The University of Bath, UoB was established as a public university in 1966 in Bath, UK. UoB has 14, 250 undergraduate and graduate students. UoB ranks high as a research university. It's academic strengths lie in physical sciences, mathematics, engineering, technology, social sciences and management. UoB is highly selective in selecting undergraduate admissions.
'Molecular scissors' could prevent genetic diseases before conception
Scientists from our Department of Biology & Biochemistry have developed a new technique that will streamline biomedical research and could in the future prevent genetic diseases before the moment of conception.
New seismic survey technique could save dolphins' hearing
Conventional seismic imaging transmits sound energy into the ground and builds a picture of the underlying geology by analysing how the energy waves are reflected back to the receiver.
Researchers on expedition to solve 'small island problem'
Researchers from the Department of Electronic & Electrical Engineering are starting their new year with an expedition to the island of South Georgia to carry out research into improving weather forecasting. You can follow the team's progress on their blog. ...
Why whistleblowing doesn't come easily
Research from our Department of Computer Science has found an explanation for why we often believe gossip more than our own personal experiences. The study also gives a biological explanation as to why it ...
Clearer future for blind thanks to vOICe device
New findings from researchers in our Department of Psychology could pave the way for better treatments for blind and partially-sighted people using the revolutionary sensory substitution device, 'The vOICe'. ...
Research sows the seeds for improved food security
Research from the University of Bath has shown that is possible to improve both seed size and seed number opening new avenues to increase crop yields and improving food security.
Why do young people join violent causes?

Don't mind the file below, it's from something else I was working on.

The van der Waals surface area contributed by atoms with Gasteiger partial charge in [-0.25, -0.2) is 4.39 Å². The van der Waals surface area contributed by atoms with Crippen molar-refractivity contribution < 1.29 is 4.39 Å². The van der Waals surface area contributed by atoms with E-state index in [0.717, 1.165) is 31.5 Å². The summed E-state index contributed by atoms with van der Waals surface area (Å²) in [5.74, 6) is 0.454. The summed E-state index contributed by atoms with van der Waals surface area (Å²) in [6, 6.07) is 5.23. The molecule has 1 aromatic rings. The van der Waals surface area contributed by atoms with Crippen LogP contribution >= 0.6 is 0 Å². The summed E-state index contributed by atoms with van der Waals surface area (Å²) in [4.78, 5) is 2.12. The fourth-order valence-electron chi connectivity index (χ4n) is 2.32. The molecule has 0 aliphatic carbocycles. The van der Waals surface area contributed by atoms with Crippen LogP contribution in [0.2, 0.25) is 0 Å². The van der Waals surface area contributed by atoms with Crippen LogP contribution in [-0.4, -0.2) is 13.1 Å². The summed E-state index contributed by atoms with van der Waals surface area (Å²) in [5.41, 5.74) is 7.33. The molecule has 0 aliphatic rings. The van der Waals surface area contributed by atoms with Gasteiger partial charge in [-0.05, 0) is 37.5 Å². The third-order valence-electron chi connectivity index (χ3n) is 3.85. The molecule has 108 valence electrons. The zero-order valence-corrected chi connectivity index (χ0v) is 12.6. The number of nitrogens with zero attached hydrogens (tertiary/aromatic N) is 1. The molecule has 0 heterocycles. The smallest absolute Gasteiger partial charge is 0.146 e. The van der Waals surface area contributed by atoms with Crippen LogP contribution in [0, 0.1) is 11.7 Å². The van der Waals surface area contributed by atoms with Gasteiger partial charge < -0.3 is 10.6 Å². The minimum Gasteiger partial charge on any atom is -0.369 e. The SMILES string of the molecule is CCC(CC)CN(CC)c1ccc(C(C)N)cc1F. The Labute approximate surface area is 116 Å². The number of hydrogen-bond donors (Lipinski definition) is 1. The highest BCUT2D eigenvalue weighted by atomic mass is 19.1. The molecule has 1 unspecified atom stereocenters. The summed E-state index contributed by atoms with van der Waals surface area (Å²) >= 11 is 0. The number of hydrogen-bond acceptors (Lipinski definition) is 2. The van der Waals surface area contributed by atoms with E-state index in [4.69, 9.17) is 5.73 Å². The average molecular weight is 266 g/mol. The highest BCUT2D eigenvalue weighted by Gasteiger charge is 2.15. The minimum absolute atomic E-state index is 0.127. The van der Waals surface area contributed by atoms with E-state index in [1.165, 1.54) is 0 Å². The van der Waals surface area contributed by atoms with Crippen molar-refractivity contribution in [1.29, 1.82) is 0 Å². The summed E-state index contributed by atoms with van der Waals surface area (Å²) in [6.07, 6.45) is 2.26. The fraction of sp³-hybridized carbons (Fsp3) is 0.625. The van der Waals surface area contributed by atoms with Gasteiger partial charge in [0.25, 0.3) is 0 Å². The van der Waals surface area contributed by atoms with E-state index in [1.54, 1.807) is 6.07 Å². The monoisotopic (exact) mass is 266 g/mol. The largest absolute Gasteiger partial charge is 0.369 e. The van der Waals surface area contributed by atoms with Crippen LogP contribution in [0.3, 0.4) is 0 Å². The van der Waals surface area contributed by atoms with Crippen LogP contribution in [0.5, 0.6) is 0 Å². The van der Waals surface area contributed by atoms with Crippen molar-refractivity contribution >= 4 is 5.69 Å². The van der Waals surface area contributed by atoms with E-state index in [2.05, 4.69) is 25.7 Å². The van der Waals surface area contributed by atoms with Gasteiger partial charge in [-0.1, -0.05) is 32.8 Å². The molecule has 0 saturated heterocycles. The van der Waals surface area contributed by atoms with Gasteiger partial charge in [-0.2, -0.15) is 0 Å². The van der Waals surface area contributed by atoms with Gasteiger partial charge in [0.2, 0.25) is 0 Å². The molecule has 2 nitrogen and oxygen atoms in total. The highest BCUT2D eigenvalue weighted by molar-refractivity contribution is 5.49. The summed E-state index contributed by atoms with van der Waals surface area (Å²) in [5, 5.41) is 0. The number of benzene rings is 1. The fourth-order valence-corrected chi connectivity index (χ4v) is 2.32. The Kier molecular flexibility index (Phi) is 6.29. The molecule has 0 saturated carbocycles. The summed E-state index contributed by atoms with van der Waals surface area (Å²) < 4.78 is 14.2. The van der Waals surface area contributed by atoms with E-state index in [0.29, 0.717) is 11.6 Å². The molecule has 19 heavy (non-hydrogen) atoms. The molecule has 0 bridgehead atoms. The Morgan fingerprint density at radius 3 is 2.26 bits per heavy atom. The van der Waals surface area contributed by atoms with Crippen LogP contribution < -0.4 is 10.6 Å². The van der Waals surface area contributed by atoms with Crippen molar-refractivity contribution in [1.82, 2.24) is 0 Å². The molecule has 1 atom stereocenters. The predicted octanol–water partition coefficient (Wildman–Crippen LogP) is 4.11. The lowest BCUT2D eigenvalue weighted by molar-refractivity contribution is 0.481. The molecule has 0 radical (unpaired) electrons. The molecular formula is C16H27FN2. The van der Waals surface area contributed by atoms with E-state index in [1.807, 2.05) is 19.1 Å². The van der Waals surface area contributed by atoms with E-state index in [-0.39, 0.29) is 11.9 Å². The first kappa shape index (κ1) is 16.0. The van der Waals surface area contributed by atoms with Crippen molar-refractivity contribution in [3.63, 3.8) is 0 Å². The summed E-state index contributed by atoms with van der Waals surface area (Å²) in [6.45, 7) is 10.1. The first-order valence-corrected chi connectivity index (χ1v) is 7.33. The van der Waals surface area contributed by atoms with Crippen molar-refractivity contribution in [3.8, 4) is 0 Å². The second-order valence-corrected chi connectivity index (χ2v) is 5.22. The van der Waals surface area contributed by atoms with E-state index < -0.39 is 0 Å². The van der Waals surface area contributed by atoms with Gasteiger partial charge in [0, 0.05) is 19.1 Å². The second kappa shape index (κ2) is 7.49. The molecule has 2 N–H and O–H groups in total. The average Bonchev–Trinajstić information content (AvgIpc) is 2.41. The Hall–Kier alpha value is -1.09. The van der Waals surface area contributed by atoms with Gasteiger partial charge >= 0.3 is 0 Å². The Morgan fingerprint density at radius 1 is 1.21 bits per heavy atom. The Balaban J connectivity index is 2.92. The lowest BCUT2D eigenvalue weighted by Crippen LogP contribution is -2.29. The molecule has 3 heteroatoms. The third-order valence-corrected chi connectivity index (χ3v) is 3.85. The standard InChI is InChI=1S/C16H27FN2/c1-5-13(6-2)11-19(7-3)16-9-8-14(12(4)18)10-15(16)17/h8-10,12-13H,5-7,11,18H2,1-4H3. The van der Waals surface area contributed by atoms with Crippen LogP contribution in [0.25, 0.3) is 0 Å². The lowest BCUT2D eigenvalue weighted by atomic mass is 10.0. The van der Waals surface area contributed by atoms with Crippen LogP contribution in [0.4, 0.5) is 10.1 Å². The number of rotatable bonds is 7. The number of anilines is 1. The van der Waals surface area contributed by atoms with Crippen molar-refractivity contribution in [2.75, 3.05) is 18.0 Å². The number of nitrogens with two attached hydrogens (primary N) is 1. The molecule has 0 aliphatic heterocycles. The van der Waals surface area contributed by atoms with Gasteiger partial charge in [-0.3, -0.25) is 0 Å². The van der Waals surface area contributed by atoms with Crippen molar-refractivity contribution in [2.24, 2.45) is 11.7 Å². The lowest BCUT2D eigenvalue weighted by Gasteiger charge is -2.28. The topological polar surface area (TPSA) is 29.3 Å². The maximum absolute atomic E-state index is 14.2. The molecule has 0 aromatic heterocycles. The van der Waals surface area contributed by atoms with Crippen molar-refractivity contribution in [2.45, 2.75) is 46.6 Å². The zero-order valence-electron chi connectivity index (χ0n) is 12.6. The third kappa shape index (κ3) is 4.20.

On the morning of September 24 2014, 15-year-old Yusra Hussien left for school near her home in Easton, Bristol. She then disappeared. News reports surfaced a few days later that Yusra and a 17-year-old friend ...
New species of dinosaur discovered lying forgotten in a museum
(Phys.org) —A palaeontologist from our University studying fossils that were kept in a museum in Canada for over 75 years has discovered a new species of dinosaur.
Researchers develop sustainable concrete using plastic waste as a partial replacement for sand
Academics from the University of Bath are collaborating with Indian researchers in a two-year project to create environmentally-friendly concrete that uses plastic waste as a partial replacement for sand.
Should firms innovate or imitate new technologies?
Dr Paolo Zeppini has published a new joint paper with Professor Cars Hommes (University of Amsterdam) that is entitled: Innovate or imitate? Behavioural technological change .
New research reveals fish are smarter than we thought
(Phys.org) —A new study from researchers in our Department of Psychology with colleagues at Queen Mary University of London has reported the first evidence that fish are able to process multiple objects ...
Report shines spotlight on incapacitating chemical agent weapons
A new report out today (Thursday 23 October), authored by researchers in our Department of Politics, Languages & International Studies, has highlighted how contemporary chemical and life science research ...
Scientists identify "naïve-like" human stem cell
Scientists from our university and Berlin have identified a type of human stem cell that appears to be "naïve-like" – able to develop into any type of cell. The discovery of this cell type could potentially ...
New sustainable, flood-resilient construction materials put to the test
Construction companies and academics can now test low carbon construction materials and systems in realistic open-air conditions. The HIVE, based at the University of Bath's Building Research Park, Swindon, is the first facility ...
Electric bugs used to detect water pollution
(Phys.org) —Scientists from our Department of Chemical Engineering have developed a low-cost device that could be used in developing countries to monitor the quality of drinking water in real time without ...